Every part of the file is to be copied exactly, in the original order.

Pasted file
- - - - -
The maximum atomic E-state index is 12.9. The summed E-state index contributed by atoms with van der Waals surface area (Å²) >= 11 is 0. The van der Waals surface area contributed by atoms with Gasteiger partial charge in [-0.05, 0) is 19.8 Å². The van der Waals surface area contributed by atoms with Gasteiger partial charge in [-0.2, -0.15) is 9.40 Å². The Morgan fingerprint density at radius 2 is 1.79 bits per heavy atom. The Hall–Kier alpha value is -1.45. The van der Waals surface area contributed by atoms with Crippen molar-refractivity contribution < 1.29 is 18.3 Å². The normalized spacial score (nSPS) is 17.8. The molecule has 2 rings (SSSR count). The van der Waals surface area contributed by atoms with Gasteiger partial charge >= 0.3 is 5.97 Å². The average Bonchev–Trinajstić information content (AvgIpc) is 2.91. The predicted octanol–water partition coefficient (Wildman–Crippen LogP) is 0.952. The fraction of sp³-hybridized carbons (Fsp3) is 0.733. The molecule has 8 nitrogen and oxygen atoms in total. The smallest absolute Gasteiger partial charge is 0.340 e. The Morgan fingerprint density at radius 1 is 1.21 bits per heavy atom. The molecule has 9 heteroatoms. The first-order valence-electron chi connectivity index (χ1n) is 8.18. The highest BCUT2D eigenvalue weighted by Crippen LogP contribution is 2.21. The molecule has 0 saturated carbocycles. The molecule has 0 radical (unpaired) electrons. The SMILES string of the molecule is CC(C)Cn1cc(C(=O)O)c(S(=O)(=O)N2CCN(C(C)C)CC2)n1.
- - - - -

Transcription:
The maximum atomic E-state index is 12.9. The summed E-state index contributed by atoms with van der Waals surface area (Å²) >= 11 is 0. The van der Waals surface area contributed by atoms with Gasteiger partial charge in [-0.05, 0) is 19.8 Å². The van der Waals surface area contributed by atoms with Gasteiger partial charge in [-0.2, -0.15) is 9.40 Å². The Morgan fingerprint density at radius 2 is 1.79 bits per heavy atom. The Hall–Kier alpha value is -1.45. The van der Waals surface area contributed by atoms with Crippen molar-refractivity contribution < 1.29 is 18.3 Å². The normalized spacial score (nSPS) is 17.8. The molecule has 2 rings (SSSR count). The van der Waals surface area contributed by atoms with Gasteiger partial charge >= 0.3 is 5.97 Å². The average Bonchev–Trinajstić information content (AvgIpc) is 2.91. The predicted octanol–water partition coefficient (Wildman–Crippen LogP) is 0.952. The fraction of sp³-hybridized carbons (Fsp3) is 0.733. The molecule has 8 nitrogen and oxygen atoms in total. The smallest absolute Gasteiger partial charge is 0.340 e. The Morgan fingerprint density at radius 1 is 1.21 bits per heavy atom. The molecule has 9 heteroatoms. The first-order valence-electron chi connectivity index (χ1n) is 8.18. The highest BCUT2D eigenvalue weighted by Crippen LogP contribution is 2.21. The molecule has 0 saturated carbocycles. The molecule has 0 radical (unpaired) electrons. The SMILES string of the molecule is CC(C)Cn1cc(C(=O)O)c(S(=O)(=O)N2CCN(C(C)C)CC2)n1.